Monitoring and reporting: Through Cisco Prime Collaboration, in addition to provisioning, administrators have advanced real-time monitoring, diagnostics, and reporting capabilities to keep their unified communications environment running smoothly and efficiently. With the many enterprise-class features offered, administrators can automatically scan and inventory the entire system end to end, adjust usage and quality levels, set customized alerts and notifications, and obtain comprehensive reports and statistics that can help capacity planning and service-level agreement (SLA) measurement.

10. Vendor Maturity and Vision

Cisco began developing IP communications solutions in 1997, and has been in the business longer than any other vendor. Today, more than 95 percent of Fortune 500 companies use Cisco Collaboration, and we have shipped more than 70 million IP phones. We are the Gartner Magic Quadrant market leaders in several important categories, including IP Telephony, Unified Communications, Conferencing, Telepresence, and Customer Care.

We believe that successful delivery of the next-generation collaboration experience is not just a matter of desktop software, or the latest social network or smartphone. It requires a “full-stack” approach, and an acknowledgment that the underlying collaboration infrastructure can make the experience more natural and integrated; can reduce IT complexity through greater reuse across silos; and can deliver the superior reliability, scalability, and robustness expected of a true business solution.

The network is in a unique position to host these infrastructure services and to make them available consistently to all connected applications and devices, rather than in multiple separate silos dedicated to a single purpose. Many business-critical collaboration capabilities - such as the ability to ensure high-quality mobile interactions, to span transparently between cloud and on-premises delivery models, to provide high-quality real-time video and audio content on any device, or to have “your information find you” - are inherently well-suited to a network-based architectural approach.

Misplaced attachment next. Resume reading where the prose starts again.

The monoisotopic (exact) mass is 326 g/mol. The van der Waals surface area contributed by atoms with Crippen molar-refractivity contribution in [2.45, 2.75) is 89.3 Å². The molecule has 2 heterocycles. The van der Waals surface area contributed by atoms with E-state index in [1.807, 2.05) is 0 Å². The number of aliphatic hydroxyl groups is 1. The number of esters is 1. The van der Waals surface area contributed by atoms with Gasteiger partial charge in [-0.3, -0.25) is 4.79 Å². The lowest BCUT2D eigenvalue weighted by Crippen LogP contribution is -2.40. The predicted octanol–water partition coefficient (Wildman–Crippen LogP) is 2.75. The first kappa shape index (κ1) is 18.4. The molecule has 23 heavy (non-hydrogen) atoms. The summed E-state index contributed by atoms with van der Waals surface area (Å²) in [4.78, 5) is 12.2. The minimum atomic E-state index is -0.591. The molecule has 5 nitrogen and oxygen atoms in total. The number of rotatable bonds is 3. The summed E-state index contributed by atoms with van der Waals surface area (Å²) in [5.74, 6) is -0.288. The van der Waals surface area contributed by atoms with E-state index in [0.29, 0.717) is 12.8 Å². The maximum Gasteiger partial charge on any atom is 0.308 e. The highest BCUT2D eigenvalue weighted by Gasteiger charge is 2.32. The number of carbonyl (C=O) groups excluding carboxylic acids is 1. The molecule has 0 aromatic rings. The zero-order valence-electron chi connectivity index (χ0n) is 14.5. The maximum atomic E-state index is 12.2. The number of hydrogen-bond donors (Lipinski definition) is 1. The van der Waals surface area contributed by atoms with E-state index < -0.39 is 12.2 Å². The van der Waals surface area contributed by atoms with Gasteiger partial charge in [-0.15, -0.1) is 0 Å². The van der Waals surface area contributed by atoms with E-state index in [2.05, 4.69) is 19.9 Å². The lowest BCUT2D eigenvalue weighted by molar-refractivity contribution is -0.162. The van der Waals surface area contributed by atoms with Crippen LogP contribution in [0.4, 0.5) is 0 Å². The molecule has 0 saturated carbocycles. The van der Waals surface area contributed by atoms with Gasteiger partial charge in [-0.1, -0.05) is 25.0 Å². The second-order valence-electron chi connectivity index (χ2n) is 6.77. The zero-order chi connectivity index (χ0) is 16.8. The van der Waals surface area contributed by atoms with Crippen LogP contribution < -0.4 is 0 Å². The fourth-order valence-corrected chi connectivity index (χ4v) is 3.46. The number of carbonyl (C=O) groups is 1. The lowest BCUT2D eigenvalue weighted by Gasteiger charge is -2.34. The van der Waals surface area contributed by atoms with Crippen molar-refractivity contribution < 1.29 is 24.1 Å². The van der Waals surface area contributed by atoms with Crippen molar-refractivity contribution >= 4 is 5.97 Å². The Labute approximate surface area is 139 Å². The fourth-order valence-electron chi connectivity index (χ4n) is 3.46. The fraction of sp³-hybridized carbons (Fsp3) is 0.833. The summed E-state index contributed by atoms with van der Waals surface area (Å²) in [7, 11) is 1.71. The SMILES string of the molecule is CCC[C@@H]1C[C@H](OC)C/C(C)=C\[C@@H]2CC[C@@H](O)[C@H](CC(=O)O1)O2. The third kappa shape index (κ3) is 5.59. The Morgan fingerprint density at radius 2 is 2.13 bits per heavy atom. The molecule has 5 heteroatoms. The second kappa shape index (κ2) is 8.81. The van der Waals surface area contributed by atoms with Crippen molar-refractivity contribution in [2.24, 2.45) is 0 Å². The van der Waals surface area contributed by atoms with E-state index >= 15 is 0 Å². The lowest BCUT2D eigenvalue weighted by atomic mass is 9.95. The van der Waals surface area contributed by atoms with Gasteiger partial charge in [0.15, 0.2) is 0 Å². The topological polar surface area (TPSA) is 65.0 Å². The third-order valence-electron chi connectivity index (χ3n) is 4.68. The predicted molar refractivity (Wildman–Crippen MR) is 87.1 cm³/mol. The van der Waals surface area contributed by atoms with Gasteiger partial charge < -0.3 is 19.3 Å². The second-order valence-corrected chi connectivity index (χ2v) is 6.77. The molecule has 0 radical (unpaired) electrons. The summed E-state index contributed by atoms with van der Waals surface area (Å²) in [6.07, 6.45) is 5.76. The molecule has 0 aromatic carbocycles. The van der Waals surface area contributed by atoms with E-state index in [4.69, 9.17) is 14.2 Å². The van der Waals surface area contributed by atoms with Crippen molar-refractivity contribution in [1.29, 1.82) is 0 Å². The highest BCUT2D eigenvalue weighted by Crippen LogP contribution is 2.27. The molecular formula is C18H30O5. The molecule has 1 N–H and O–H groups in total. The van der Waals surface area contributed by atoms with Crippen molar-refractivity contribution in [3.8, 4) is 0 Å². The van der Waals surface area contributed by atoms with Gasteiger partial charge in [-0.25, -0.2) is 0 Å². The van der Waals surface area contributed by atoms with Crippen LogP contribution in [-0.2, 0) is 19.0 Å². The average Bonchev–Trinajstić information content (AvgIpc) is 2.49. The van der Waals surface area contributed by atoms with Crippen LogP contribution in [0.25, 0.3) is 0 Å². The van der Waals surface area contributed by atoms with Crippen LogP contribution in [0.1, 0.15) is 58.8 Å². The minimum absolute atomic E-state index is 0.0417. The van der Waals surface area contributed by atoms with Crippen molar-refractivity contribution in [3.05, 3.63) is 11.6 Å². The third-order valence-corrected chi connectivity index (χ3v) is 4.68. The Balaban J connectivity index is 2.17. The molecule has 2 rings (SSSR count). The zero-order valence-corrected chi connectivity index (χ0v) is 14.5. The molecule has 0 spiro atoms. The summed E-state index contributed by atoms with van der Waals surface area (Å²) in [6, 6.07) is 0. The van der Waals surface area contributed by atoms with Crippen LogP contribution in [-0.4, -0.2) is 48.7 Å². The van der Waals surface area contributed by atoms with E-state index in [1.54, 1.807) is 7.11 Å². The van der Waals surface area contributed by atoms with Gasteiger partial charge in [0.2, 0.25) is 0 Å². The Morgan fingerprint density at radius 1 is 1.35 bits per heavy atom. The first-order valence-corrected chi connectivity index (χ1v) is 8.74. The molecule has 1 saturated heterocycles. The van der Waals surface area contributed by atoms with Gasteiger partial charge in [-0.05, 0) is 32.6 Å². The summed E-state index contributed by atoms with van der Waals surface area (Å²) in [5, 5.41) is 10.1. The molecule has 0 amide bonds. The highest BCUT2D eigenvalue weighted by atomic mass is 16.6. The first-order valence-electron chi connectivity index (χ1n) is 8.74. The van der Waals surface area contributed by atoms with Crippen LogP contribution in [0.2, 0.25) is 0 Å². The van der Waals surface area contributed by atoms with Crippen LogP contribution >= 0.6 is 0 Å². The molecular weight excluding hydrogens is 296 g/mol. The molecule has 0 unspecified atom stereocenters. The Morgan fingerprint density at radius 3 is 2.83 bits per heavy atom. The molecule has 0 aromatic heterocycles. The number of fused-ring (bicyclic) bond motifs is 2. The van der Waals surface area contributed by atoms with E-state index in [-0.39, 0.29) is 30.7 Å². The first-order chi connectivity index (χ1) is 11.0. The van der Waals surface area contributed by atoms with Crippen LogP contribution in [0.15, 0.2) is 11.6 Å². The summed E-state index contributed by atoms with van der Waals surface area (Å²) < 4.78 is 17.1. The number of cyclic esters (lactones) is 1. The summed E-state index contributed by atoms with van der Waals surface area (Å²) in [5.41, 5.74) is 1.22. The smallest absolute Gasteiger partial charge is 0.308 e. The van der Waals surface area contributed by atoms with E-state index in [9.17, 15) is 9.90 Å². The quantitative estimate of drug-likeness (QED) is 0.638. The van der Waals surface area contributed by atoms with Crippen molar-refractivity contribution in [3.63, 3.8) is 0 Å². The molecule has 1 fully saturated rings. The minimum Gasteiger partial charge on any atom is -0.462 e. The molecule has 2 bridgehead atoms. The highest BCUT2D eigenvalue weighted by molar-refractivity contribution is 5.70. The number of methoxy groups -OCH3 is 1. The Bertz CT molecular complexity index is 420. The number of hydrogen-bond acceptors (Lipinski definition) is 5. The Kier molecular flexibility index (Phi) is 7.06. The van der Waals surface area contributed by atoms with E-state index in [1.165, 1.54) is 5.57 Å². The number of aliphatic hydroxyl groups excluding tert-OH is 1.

More specifically, the Cisco approach offers the following advantages:

A market-leading portfolio of communications and collaboration solutions designed for the new workspace, including conferencing, messaging, video, content sharing, and IP telephony, integrated to work seamlessly rather than as point products.

A consistent end-user experience across multiple devices, including native support for Windows, Mac, iPhone, iPad, and Android devices.

Feature parity across on-premises, public, or private cloud deployments, including voice and video in both hosted and virtualized desktop models.

Real-time media workloads managed for high-quality experiences, using network-based services for QoS, CAC, autodiscovery, transcoding, and transrating, plus comprehensive network management.

Enterprise-ready social infrastructure, including contextual search; streamlined information sharing; dynamic communities; and preintegration with voice, video, and enterprise applications.

Investment extension of Microsoft environments, with application programming interface (API)-based integrations into Microsoft Office, SharePoint, Exchange, and Active Directory. Also, this includes extensive interoperability with Microsoft Lync’s unified communications applications.

We believe the next breakthrough levels of business innovation and efficiency will come from your ability to embrace the new workplace trends; to tap into the latent expertise hidden within your organization; and to engage your employees, customers, and partners more closely in the business. Cisco stands ready and willing to help you get there, starting today.

For More Information

For more information about Cisco Unified Communications, please visit http://www.cisco.com/go/uc or contact your local Cisco account representative.